Tag Archives: Back to School

Governor Whitmer Announces Stricter Statewide Guidelines

Governor Gretchen Whitmer announced at 9pm via Twitter on Tuesday night that she would be expanding and re-upping various restrictions in the mitten state as a response to what she claims has been a recent spike in cases.

“I’ve said this from the start — these are difficult decisions, but I will do what is necessary to protect the brave men and women on the front lines, avoid overwhelming our healthcare system, and save lives,” Whitmer tweeted on Tuesday night.

Her most recent order rolls back indoor gatherings to 10 or fewer people in a state-wide restriction that much of the progress that had been made towards opening the state. Other restrictions that have pertained to much of the state’s restaurants and taprooms will now also be extended to areas of northern Michigan, which had been largely open in recent weeks.

The full text of the press release is below for your review.

FOR IMMEDIATE RELEASE

LANSING, Mich. – Today, Governor Gretchen Whitmer signed Executive Order 2020-160 and Executive Order 2020-161, amending Michigan’s Safe Start Order and issuing revised workplace safeguards. Under the Safe Start Order, starting July 31, 2020, statewide indoor gatherings will be limited to 10 people and bars will be closed for indoor service across the state, including in Regions 6 and 8.

“As we see COVID-19 cases continue to rise, Michiganders cannot afford to drop our guard. We must take every step possible to saave lives, protect the brave men and women on the front lines, and avoid overwhelming our healthcare system while we continue to combat COVID-19,” said Governor Whitmer. “After seeing a resurgence in cases connected to social gatherings across the state, we must further limit gatherings for the health of our community and economy. By taking these strong actions, we will be better positioned to get our children back into classrooms and avoid a potentially devastating second wave.”   

COVID-19’s resurgence is closely associated with super-spreading events at large social gatherings, often attended by young people. An outbreak at a Lansing bar has resulted in 187 infections; more than 50 cases have been linked to a single house party in Saline; and a sandbar party at Torch Lake over the July 4 weekend led to at least 43 confirmed cases. Therefore, Executive Order 2020-160 limits statewide indoor gatherings to 10 people or less and, across most of the state, limits outdoor gatherings to 100. (The outdoor gathering limits will remain at 250 in Regions 6 and 8.)  

Executive Order 2020-160 also orders that bars in every region, including those in regions 6 and 8, must close for indoor service if they earn more than 70% of their gross receipts from sales of alcoholic beverages.  

Under the governor’s orders, Detroit casinos will also be allowed to open on August 5, but their occupancy will be limited to 15% capacity. Casinos must also, among other things, conduct a daily entry screening protocol for customers and employees, temperature screening. Casinos must require patrons to wear a face covering, except while eating or drinking or for identification purposes.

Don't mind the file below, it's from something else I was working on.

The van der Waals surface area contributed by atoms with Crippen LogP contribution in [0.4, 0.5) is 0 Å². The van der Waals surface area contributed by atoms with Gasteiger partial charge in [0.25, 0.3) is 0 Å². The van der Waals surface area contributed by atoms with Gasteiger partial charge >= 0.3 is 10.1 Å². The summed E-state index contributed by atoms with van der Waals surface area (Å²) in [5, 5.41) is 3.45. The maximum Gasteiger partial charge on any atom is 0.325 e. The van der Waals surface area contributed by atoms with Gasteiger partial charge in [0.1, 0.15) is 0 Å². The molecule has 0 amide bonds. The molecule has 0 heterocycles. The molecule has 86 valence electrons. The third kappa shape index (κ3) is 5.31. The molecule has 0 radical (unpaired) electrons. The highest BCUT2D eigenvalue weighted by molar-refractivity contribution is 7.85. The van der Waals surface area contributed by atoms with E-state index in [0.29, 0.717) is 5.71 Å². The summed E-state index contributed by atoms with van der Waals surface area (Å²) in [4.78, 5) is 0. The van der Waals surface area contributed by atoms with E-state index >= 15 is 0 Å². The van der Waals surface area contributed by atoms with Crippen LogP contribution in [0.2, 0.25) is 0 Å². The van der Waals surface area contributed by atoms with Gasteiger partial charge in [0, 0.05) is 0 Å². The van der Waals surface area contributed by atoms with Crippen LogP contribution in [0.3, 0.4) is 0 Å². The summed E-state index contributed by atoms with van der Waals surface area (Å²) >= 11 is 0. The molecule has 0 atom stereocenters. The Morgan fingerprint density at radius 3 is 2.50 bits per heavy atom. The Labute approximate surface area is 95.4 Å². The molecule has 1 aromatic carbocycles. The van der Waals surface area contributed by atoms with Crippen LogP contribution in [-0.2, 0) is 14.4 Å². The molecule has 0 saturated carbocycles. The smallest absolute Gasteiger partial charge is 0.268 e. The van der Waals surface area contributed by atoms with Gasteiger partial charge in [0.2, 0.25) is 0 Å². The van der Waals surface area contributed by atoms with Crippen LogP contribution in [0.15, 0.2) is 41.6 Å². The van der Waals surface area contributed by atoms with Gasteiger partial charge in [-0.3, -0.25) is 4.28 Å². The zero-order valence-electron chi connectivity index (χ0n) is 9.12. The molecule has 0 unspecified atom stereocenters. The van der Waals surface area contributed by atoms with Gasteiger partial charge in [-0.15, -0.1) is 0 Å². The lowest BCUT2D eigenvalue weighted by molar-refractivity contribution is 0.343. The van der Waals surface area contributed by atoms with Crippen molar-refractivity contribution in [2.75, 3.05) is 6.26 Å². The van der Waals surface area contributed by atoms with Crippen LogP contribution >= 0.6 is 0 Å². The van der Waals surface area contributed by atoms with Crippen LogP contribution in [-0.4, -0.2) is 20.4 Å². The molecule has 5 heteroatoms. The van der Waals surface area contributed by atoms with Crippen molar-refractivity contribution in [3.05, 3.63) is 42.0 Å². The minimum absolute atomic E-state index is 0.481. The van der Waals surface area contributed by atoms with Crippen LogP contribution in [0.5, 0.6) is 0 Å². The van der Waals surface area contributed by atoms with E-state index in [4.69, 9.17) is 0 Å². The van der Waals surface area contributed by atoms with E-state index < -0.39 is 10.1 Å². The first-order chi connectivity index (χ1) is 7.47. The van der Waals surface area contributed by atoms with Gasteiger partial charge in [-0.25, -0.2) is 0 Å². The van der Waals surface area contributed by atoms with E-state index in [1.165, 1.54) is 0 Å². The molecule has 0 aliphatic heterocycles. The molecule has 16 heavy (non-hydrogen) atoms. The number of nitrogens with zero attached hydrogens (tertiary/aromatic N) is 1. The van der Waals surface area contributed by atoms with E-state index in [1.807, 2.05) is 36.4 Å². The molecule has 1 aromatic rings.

Executive Order 2020-160 will rescind Executive Orders 2020-110, 2020-115, 2020-120, 2020-133, and 2020-143.  

Information around this outbreak is changing rapidly. The latest information is available at Michigan.gov/Coronavirus and CDC.gov/Coronavirus.  

To view Executive Order 2020-160 and Executive Order 2020-161, click the links below: 

Back to School: Through the Eyes of a Student

As we begin to enter the final weeks of August, high school students are preparing themselves for an annual bittersweet event: Back to School.

Teens across the state brace themselves for the highs and lows of the academic rigor, athletic endeavor and social life that await them this year in the modern high school experience. We wanted to dive deeper into the mind of students preparing to trudge their way to school in the coming weeks and see what excitement or apprehensions they have about the forthcoming school year.

We gathered six area high school students and asked them four questions about back to school expectations in hopes of gaining some valuable insight from today’s high school students.

The Students

Sarah W, 16, Junior at East Grand Rapids High School
Karlton Z, 17, Senior at Grant High School
Lauren S, 17, Senior at Kent City High School
Nick F, 18, Senior at Kent City High School
Hannah G, 16, Sophomore at Sparta High School
Jared S, 16, Sophomore at East Kentwood High School

“What are you most excited about when going back to school?”

Sarah W: ““My first hour online class. I’m learning sign language.” 
Karlton Z: “Getting back to playing tennis. It’s my favorite sport.” 
Lauren S: “To start preparing for my future through taking some more advanced classes and some more classes that are geared toward what I want to do for a future career.” 
Nick F: “To finish my senior year of sports so I can make a decision on where I want to compete at the next level.” 
Hannah G: “The new things I’ll be learning. Mostly academic, but it’ll be nice to see my friends and create new relationships with the new teachers I’ll be having.” 
Jared S: “Being able to see my friends once I get back to school.” 

“What are you least excited about when going back to school?”

Sarah W: “I am not looking forward to seeing the immature and rude people at my school.” 
Karlton Z: “All the stress that comes along with school. Trying to get good grades in classes and on tests and exams and stuff like that. Balancing school and other things is stressful as well.”